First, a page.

Monthly Column by Jim Robertson, August 1994
You, as a freedom-oriented individual, have certain attitudes and ways of looking at the world that affect how you interact with other individuals. Bureaucrats have a fundamentally different orientation that affects how they view you. You probably believe in conducting your affairs in any way you choose - privately if you wish - so long as you don't trample on the rights of others. Bureaucrats usually don't think like this. Some bureaucrats give lip-service to freedom, but in practice will do everything they can ("just doing my job" is a typical excuse) to thwart your freedom.
One principle we emphasize is the Power Message Principle described in Report #10: How to Achieve and Increase Personal Power. This approach centers on what words and actions to use to accomplish your goals. When you deal with other freedom-oriented individuals, your words and actions can reflect what their attitudes are in terms of viewing the world. Likewise, to deal effectively with bureaucrats you should tailor your words and actions to reflect how bureaucrats typically view the world.
The most important keys to increasing your personal power are indeed within you, such as fully realizing that you are free by nature (simple proposition, but very difficult for most people to grasp at first). But to fully exercise personal power you do need to take into account the attitudes of individuals who may move against you if you don't approach them with appropriate insights.
Categories of the Attitudes Individuals Have - Freedom-oriented individuals are with us in significant numbers. You may feel alone sometimes - but the number of Freedom-oriented individuals for you to network with is growing rapidly.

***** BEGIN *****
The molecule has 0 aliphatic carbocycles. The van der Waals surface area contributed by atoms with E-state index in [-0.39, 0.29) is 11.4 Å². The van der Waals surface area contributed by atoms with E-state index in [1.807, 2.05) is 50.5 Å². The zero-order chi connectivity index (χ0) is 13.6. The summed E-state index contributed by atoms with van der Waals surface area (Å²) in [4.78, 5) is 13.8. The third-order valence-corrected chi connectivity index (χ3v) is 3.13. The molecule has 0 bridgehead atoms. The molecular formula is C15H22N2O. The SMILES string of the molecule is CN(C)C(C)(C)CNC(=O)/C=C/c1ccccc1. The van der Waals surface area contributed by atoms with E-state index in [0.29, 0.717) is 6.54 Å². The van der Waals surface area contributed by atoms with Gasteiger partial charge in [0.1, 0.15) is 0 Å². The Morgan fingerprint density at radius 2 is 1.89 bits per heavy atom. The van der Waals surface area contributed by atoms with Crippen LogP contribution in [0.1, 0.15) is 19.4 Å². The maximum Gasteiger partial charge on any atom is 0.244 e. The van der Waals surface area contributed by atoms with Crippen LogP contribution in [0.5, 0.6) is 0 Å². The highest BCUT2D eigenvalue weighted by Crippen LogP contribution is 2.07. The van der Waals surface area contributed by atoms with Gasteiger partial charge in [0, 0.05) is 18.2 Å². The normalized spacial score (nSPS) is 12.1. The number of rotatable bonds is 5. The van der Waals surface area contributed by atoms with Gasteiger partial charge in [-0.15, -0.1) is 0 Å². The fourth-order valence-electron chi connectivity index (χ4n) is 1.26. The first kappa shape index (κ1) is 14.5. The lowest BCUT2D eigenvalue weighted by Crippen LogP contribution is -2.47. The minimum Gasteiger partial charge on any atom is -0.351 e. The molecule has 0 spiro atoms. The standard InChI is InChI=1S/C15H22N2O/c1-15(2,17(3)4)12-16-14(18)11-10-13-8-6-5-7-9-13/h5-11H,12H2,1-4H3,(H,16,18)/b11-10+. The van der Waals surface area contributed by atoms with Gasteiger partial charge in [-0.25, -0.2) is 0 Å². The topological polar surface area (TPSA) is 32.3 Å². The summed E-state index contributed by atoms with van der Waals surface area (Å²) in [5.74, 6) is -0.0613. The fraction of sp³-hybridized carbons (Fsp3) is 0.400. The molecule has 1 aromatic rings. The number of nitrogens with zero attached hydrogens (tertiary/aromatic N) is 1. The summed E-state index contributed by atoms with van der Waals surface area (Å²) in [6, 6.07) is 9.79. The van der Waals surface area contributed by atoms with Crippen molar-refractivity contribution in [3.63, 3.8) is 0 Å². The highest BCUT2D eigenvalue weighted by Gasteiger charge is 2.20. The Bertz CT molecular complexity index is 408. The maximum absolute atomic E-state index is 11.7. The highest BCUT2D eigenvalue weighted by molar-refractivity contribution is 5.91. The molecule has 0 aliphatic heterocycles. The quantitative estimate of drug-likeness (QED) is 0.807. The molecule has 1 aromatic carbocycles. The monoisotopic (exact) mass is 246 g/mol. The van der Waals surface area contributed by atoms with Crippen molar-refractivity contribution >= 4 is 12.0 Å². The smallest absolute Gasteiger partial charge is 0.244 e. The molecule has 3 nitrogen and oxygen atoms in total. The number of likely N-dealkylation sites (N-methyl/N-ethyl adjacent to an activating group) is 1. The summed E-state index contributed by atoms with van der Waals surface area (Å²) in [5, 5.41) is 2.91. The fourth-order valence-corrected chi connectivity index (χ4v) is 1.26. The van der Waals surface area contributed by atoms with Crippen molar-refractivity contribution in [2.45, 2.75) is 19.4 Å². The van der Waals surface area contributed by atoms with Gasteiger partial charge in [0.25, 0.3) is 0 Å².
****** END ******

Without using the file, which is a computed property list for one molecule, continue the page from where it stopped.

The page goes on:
The vast majority of individuals are probably neither particularly freedom-oriented nor particularly bureaucratically-oriented - though their lives are probably mostly non-free because they have fallen victim to the brainwashing of the bureaucrats.
A third major category of individuals consists of bureaucrats. These people can be dangerous to your well-being if you are freedom-oriented. Some insight into how these people think is instrumental in avoiding the surrender of your personal power to them.
What are Some of the Attitudes of Bureaucrats? Bureaucrats tend to think that following the rules, at any cost and using whatever force or coercion necessary for enforcement, is one of the most important aspects of their jobs. In their view, their jobs and lives are given meaning when they can convince or force as many people as possible to follow their rules. What purpose lies behind the rules means little. Much more important to them is that the rules be written and enforced for their own sake. In other words, the rules themselves and the procedures for creating and changing those rules are of paramount importance. Of only secondary or tertiary importance are: (1) what happens as a result of their rule-creation and rule-enforcement (by force); (2) what is the underlying purpose of those rules in the first place; and (3) what methods are used to enforce those rules and the consequences of using those methods.
Who are Bureaucrats? Bureaucrats in their most pernicious form are those who directly make their living from the compulsive creation and enforcement of rules by force.